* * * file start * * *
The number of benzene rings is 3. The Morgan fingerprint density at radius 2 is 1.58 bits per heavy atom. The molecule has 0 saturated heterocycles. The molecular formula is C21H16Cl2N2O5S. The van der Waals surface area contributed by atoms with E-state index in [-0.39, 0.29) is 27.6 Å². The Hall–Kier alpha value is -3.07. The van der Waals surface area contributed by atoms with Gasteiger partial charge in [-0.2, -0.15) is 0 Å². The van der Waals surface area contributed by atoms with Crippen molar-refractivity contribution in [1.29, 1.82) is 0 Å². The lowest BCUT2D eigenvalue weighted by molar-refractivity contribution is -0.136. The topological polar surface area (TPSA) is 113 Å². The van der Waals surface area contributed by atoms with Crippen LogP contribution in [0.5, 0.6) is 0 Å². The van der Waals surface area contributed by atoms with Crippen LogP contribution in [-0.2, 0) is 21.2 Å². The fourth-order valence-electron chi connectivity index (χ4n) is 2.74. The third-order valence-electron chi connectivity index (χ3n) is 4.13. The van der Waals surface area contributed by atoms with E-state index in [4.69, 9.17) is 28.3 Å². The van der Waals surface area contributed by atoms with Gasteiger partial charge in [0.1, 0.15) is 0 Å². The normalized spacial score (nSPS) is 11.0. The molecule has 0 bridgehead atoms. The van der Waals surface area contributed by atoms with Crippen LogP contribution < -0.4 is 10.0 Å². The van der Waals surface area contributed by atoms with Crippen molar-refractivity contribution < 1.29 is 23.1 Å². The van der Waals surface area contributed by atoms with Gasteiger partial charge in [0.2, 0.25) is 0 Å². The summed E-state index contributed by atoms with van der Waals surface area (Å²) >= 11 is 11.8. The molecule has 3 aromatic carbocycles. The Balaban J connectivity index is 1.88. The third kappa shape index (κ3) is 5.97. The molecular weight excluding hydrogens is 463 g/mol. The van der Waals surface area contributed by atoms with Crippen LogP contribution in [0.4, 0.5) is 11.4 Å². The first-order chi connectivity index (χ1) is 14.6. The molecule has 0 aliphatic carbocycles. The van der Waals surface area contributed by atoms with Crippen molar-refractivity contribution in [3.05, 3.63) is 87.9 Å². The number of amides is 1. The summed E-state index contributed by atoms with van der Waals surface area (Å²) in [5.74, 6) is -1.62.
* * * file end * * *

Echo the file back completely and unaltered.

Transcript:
The number of benzene rings is 3. The Morgan fingerprint density at radius 2 is 1.58 bits per heavy atom. The molecule has 0 saturated heterocycles. The molecular formula is C21H16Cl2N2O5S. The van der Waals surface area contributed by atoms with E-state index in [-0.39, 0.29) is 27.6 Å². The Hall–Kier alpha value is -3.07. The van der Waals surface area contributed by atoms with Gasteiger partial charge in [-0.2, -0.15) is 0 Å². The van der Waals surface area contributed by atoms with Crippen molar-refractivity contribution in [1.29, 1.82) is 0 Å². The lowest BCUT2D eigenvalue weighted by molar-refractivity contribution is -0.136. The topological polar surface area (TPSA) is 113 Å². The van der Waals surface area contributed by atoms with Crippen LogP contribution in [0.5, 0.6) is 0 Å². The van der Waals surface area contributed by atoms with Crippen LogP contribution in [-0.2, 0) is 21.2 Å². The fourth-order valence-electron chi connectivity index (χ4n) is 2.74. The third-order valence-electron chi connectivity index (χ3n) is 4.13. The van der Waals surface area contributed by atoms with E-state index in [4.69, 9.17) is 28.3 Å². The van der Waals surface area contributed by atoms with Gasteiger partial charge in [0.1, 0.15) is 0 Å². The normalized spacial score (nSPS) is 11.0. The molecule has 0 bridgehead atoms. The van der Waals surface area contributed by atoms with Crippen LogP contribution < -0.4 is 10.0 Å². The van der Waals surface area contributed by atoms with Crippen molar-refractivity contribution < 1.29 is 23.1 Å². The van der Waals surface area contributed by atoms with Gasteiger partial charge in [0.2, 0.25) is 0 Å². The summed E-state index contributed by atoms with van der Waals surface area (Å²) >= 11 is 11.8. The molecule has 3 aromatic carbocycles. The Balaban J connectivity index is 1.88. The third kappa shape index (κ3) is 5.97. The molecular weight excluding hydrogens is 463 g/mol. The van der Waals surface area contributed by atoms with Crippen LogP contribution in [0.4, 0.5) is 11.4 Å². The first-order chi connectivity index (χ1) is 14.6. The molecule has 0 aliphatic carbocycles. The van der Waals surface area contributed by atoms with Crippen molar-refractivity contribution in [3.05, 3.63) is 87.9 Å². The number of amides is 1. The summed E-state index contributed by atoms with van der Waals surface area (Å²) in [5.74, 6) is -1.62.